One of the world’s most provocative philosophers attacks the obsession with comprehensive intellectual systems—the perceived need for a world view.
We live in a unitary cosmos created and cared for in all its details by a benevolent god. That, for centuries, was the starting point for much philosophical and religious thinking in the West. The task was to accommodate ourselves to that view and restrict ourselves to working out how the pieces fit together within a rigidly determined framework. In this collection of essays, one of our most creative contemporary philosophers explores the problems and pathologies of the habit of overly systematic thinking that we have inherited from this past.
Raymond Geuss begins by making a general case for flexible and skeptical thinking with room for doubt and unresolved complexity. He examines the ideas of two of his most influential teachers—one systematic, the other pragmatic—in light of Nietzsche’s ideas about appearance and reality. The chapters that follow concern related moral, psychological, and philosophical subjects. These include the idea that one should make one’s life a work of art, the importance of games, the concept of need, and the nature of manifestoes. Along the way, Geuss ranges widely, from ancient philosophy to modern art, with his characteristic combination of clarity, acuity, and wit.
Who Needs a World View? is a provocative and enlightening demonstration of what philosophy can achieve when it abandons its ambitions for completeness, consistency, and unity.
Many of the joys of Who Needs a World View? lie not only in the encouragement Geuss offers to see through the need for a worldview but also in his pithy and enlightening insights into the works of the philosophers, artists, and writers he discusses.
Raymond Geuss has undertaken in recent years to resuscitate the genre of the classical philosophical essay, and he has by now made himself an absolute master of it. This is abundantly evident in his new collection of essays, which takes us on a vertiginous and often exhilarating journey that easily passes from Homer to the present in pursuit of his leading question, ‘Who needs a world view?’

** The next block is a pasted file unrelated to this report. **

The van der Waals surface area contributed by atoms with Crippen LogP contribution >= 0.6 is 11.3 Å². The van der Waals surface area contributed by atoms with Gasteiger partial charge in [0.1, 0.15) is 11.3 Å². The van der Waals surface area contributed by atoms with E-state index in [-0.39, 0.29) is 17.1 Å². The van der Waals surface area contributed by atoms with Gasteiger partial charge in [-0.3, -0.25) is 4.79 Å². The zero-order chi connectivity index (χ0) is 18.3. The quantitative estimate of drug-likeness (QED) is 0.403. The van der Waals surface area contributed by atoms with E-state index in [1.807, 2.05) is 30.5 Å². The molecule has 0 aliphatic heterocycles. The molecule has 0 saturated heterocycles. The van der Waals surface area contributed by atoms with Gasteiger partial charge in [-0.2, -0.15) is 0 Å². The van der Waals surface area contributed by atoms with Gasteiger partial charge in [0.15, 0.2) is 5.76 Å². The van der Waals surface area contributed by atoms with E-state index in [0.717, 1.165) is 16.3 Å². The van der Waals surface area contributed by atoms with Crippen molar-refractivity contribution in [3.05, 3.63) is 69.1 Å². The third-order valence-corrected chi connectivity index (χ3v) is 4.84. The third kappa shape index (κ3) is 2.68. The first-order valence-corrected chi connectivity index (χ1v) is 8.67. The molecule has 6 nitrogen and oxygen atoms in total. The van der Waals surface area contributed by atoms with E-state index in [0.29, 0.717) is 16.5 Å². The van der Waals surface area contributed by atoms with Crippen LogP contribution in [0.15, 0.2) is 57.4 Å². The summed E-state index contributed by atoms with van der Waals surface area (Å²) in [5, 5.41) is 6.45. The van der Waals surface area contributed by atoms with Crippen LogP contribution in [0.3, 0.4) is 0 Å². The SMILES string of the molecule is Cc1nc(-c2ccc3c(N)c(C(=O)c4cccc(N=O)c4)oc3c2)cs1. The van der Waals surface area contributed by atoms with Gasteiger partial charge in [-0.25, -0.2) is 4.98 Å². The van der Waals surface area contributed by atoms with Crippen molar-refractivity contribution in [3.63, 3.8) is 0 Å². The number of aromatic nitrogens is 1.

Who Needs a World View? is a brilliant collection of essays that richly yet deftly challenges a broad range of pieties and settled assumptions on how we are supposed to understand our lives and our circumstances. Raymond Geuss shares with us the philosophical motivations behind his approach to those questions, with absorbing accounts of the two teachers who deeply impressed his thinking. This is a book of unfailingly resonant, sometimes poignant, and characteristically timely interventions.
Geuss wants to replace collective creeds and manifestos, which tend to be dogmatic and encompassing, with personal confessions…These essays glitter with insights…Makes a compelling case, by argument and example, that one can live well without adopting any view of one’s life as a whole, let alone a systematic worldview.
Geuss’s startling scholarly range, from ancient Greek and biblical history to Brexit and Donald Trump, and his command of languages (French, German, Latin, Greek) and knowledge of figures both philosophical (Kant, Hegel, Marx, Nietzsche) and artistic (Bruegel, Tristan Tzara, Paul Klee, Antonin Artaud) are on full display here, alongside his usual acuity and wit.
Probing and playful essays.
Some of his most personal [essays] and they have a perceptive depth to them where each feels like a glimpse at life in its most spontaneous, creative, unruly, and ultimately, unknowable aspects, and the implications these have for how we orientate ourselves in the world.
Geuss [is] among the most renowned philosophical essayists alive today…In one way or another, all of [his] work sets out to puncture the pretensions of contemporary Anglophone philosophical thinking…Who Needs a World View? is perhaps Geuss’s most personal and existential book yet…This collection of essays confirms Geuss’s status as a subtle, perceptive, and deep thinker with estimable gifts and an enviable range.
- 208 pages
- 5-1/2 x 8-1/4 inches
- Harvard University Press
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